The thing is, I know he's only two so I don't want to go all out. But I also don't want to feel like we're chintzing out and not taking advantage of the holiday enough to give him some great stuff. We've gotten him some good things already, but I'm constantly trying to think of other things we could get him. I feel like I haven't been all that creative, but then again, with a kid who just plays sports, sometimes it's tough to think of anything else. I mean, on one hand I don't want a bunch of toys sitting around that he won't use. If he spends 90% of his time playing sports, is it worth getting him anything else? But at the same time I want to use this opportunity to encourage him to do other things. I want him to get some cool new toys that will capture his imagination and potentially give him new things to do so sports doesn't need to be everything. All sports all the time is particularly tough this time of year, because he can't go outside to play and is limited to what he can do in our living room. Now would be the perfect time to divert his attention to some other things, if at all possible. He's getting a bunch of Duplo blocks (the big Legos), which I know he plays with at daycare. There had been some talk about getting him a little table and chairs set, and I think that might be fun for him, too, because he could sit and color or play with his Legos. But I'm sure there are other things he'd enjoy, too, if only I could figure out what. But he really doesn't need that much, because he's really not home that much. Between daycare, naps, meals and errands, his time is limited. Still, I want him to love what he gets, use it, and be grateful for it.

What might scare me most is the aftermath. Will he be spoiled by the influx of presents and decide he wants everything in every store? Will he think Christmas is going to come again and again, and start listing off a batch of new wants? I'm strong enough to not buy him everything in sight, but I also don't feel like dealing with meltdowns every time we go to a store. But maybe none of this will happen. Maybe he'll be happy with what he gets and won't need anything else until we start getting close to his birthday. As a side note, I must say that I appreciate having his birthday and Christmas exactly six months apart, because it always allows for a "Maybe you'll get it for your birthday," or "Maybe you can ask Santa" response when he asks for something, since one big day or another is less than six months away.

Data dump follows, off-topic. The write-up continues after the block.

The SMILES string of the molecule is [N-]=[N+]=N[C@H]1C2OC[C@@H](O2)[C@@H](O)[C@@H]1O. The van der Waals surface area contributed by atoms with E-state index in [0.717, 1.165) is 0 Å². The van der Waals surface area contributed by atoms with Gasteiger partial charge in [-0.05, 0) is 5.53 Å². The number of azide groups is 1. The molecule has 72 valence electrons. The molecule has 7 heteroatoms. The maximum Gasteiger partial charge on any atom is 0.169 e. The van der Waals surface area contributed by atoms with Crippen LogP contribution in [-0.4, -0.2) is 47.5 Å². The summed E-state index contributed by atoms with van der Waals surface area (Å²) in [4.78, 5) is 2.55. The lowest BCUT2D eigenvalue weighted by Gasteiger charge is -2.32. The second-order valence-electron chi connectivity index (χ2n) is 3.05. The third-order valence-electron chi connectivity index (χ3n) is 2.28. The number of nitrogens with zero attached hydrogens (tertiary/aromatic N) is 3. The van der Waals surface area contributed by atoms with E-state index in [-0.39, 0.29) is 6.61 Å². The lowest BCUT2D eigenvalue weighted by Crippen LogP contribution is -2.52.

When I think back on Christmases as a kid, I was spoiled. Not in an obscene way, but I was treated very well. I had two grandmothers that liked to shop, and my mom was always great about getting good stuff and having plenty for us to open. We usually got a big gift from my parents every other year or so, and plenty of medium and small gifts. When my cousin Lori and I discuss those crazy Binkley Christmases where the grandkids got spoiled, we came to the conclusion that at the time we knew we were making out well, but aside from normal childhood greed--I think it's unavoidable, to some degree--I think we understood that we were very lucky kids. And I think that's what I want for Jacob--for him to feel spoiled, but to also know that he is. I think that there's a fine line with spoiling. It's one thing to be spoiled, not realize you're spoiled, and just assume that it's what you deserve, and another to be spoiled, know you're spoiled, and know you're a fortunate child to be spoiled. I don't want Jacob to have everything he wants, because that's just too easy. I want him to long for certain things, maybe even for years, so he appreciates them when he finally gets them. I want him to know that he's fortunate and that it's important to give back at the holidays to show that thankfulness. And most of all, I want him to feel that magic of Christmas, each and every year. As long as he has that, I suppose the life lessons can wait for another day...